- How can educators who are interested in mastery learning, but who are not teaching in mastery-based schools, test this kind of educational experience in their own classrooms?
- “A system organizes itself around the highest goal. And that highest goal, in what I'll call traditional school, is really that everybody learns the same things at about the same time. And as a mastery learning school, what we've taken as our goal, our highest goal, is maximizing the individual growth of every student. And when you take that as your goal, then the systems that you end up building look really different.” (2:48)
- “What we find is that students, and anyone who's worked with high school students knows this to be true, students know when something is real and when something has been invented by the teacher. They can smell the difference from a mile away.” (8:19)
- “I'm someone who's been in schools for my whole career. For people who come through schools in their whole career, there really is this phenomenon of the traditional school muscle memory that you have to fight against. Because the rhythms of teaching, if you've been teaching for a while, there are things that you mostly subconsciously have very likely learned how to do, that are kind of wrapped around the traditional paradigm that we were talking about before. And so it really does require radical humility and openness and interest in learning how to do something different.” (15:47)
- “Because we weren't just expanding and adding a campus, but we were really trying to build a new model of school and wanted to say that, part of what's really challenging there is, if you're building a new model, by implication, whether you say it or not, you think that there's something that could be improved about the old model. And that's actually kind of a little bit of a daring thing to say.” (33:49)
- “I think that young people are capable of so much more than school tends to give them credit for. They're ready. You know, high school students are ready to be working on things that are real. They're ready to do things and see them actually get implemented and make an impact. And designing a school and figuring out how to build a school that can center that is really hard. And there's a lot that we haven't figured out yet. But that to me is the school that young people deserve.” (43:47)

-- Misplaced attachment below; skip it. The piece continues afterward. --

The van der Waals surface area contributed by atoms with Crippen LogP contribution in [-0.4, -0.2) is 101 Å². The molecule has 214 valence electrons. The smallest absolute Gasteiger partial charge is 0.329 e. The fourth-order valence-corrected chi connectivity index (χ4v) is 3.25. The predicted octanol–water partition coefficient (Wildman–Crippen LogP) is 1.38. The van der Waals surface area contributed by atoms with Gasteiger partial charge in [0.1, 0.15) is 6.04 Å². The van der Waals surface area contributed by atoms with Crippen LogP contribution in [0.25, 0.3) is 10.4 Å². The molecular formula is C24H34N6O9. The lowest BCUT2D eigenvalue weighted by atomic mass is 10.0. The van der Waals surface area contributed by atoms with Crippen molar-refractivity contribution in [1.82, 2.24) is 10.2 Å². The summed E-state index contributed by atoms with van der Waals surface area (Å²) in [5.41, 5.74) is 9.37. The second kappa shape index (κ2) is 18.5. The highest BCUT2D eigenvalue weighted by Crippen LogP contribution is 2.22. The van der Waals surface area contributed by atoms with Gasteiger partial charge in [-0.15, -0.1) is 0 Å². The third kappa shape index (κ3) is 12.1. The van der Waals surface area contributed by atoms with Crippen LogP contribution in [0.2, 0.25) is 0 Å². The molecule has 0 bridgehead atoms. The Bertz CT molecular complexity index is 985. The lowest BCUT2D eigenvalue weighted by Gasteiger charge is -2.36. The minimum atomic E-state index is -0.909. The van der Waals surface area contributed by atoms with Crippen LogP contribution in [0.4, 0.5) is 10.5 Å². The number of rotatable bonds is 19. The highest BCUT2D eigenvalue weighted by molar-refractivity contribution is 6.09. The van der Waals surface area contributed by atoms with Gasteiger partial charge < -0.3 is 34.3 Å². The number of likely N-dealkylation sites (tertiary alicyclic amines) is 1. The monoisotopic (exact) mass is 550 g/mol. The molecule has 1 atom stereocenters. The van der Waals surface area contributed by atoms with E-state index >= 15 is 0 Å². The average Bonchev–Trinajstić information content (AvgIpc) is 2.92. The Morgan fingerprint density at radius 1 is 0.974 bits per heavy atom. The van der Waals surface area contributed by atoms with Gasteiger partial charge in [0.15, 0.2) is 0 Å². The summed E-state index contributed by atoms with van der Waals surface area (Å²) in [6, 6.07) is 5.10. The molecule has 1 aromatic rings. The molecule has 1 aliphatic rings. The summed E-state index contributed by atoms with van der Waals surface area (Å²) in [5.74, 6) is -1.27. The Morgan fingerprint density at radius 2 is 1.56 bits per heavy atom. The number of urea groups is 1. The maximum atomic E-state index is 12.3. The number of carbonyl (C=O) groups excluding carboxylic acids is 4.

- Learn more about the Mastery School at Hawken
- Find out more about Doris Korda and the Korda Institute for Teaching
- Watch video spotlight of the school on the Korda Institute website
- Read about John Dewey and his progressive educational ideas
- Check out some of Julia’s favorite resources: Dylan William on The Secret of Effective Feedback, Zaretta Hammond on Equity and Student Engagement, and The Feedback Fallacy by Marcus Buckingham and Ashley Goodall
- NAIS Innovative School Model Showcase Webinar Recording: Redefining Assessment at The Mastery School
- Read the full transcript here.
About Our GuestJulia Griffin is the founding director of the Mastery School of Hawken, a new ungraded, project- and problem-based high school attached to a century-old independent school. After helping develop innovative programming at Hawken for more than a decade, Julia was tapped to help build the team to build this new school, which opened in 2020 and will graduate its first class of seniors next spring.
Julia holds an undergraduate degree from Harvard University in government with a focus on political theory, and a master’s in literature from Middlebury College’s Bread Loaf School of English.